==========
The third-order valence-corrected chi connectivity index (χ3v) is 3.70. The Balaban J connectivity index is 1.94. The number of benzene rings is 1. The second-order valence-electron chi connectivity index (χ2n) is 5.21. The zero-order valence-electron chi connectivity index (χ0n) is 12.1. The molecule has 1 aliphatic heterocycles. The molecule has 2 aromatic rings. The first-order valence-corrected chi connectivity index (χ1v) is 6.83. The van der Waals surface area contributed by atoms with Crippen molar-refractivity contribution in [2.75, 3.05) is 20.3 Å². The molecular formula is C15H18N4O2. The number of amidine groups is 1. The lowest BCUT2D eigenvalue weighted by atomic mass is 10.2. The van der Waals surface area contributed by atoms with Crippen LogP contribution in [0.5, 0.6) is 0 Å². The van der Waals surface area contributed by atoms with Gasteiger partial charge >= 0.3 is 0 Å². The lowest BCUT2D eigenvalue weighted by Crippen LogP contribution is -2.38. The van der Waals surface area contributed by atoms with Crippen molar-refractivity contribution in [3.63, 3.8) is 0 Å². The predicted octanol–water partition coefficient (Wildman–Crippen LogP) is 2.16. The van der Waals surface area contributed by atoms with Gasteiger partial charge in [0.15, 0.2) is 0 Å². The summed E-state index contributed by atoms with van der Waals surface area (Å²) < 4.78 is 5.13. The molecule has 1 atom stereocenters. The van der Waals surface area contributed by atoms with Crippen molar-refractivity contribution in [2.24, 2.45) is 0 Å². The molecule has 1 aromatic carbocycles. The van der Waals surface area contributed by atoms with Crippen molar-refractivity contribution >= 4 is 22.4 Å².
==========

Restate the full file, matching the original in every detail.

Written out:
The third-order valence-corrected chi connectivity index (χ3v) is 3.70. The Balaban J connectivity index is 1.94. The number of benzene rings is 1. The second-order valence-electron chi connectivity index (χ2n) is 5.21. The zero-order valence-electron chi connectivity index (χ0n) is 12.1. The molecule has 1 aliphatic heterocycles. The molecule has 2 aromatic rings. The first-order valence-corrected chi connectivity index (χ1v) is 6.83. The van der Waals surface area contributed by atoms with Crippen molar-refractivity contribution in [2.75, 3.05) is 20.3 Å². The molecular formula is C15H18N4O2. The number of amidine groups is 1. The lowest BCUT2D eigenvalue weighted by atomic mass is 10.2. The van der Waals surface area contributed by atoms with Crippen LogP contribution in [0.5, 0.6) is 0 Å². The van der Waals surface area contributed by atoms with Gasteiger partial charge >= 0.3 is 0 Å². The lowest BCUT2D eigenvalue weighted by Crippen LogP contribution is -2.38. The van der Waals surface area contributed by atoms with Crippen molar-refractivity contribution in [3.63, 3.8) is 0 Å². The predicted octanol–water partition coefficient (Wildman–Crippen LogP) is 2.16. The van der Waals surface area contributed by atoms with Gasteiger partial charge in [0.15, 0.2) is 0 Å². The summed E-state index contributed by atoms with van der Waals surface area (Å²) < 4.78 is 5.13. The molecule has 1 atom stereocenters. The van der Waals surface area contributed by atoms with Crippen molar-refractivity contribution in [2.24, 2.45) is 0 Å². The molecule has 1 aromatic carbocycles. The van der Waals surface area contributed by atoms with Crippen molar-refractivity contribution >= 4 is 22.4 Å².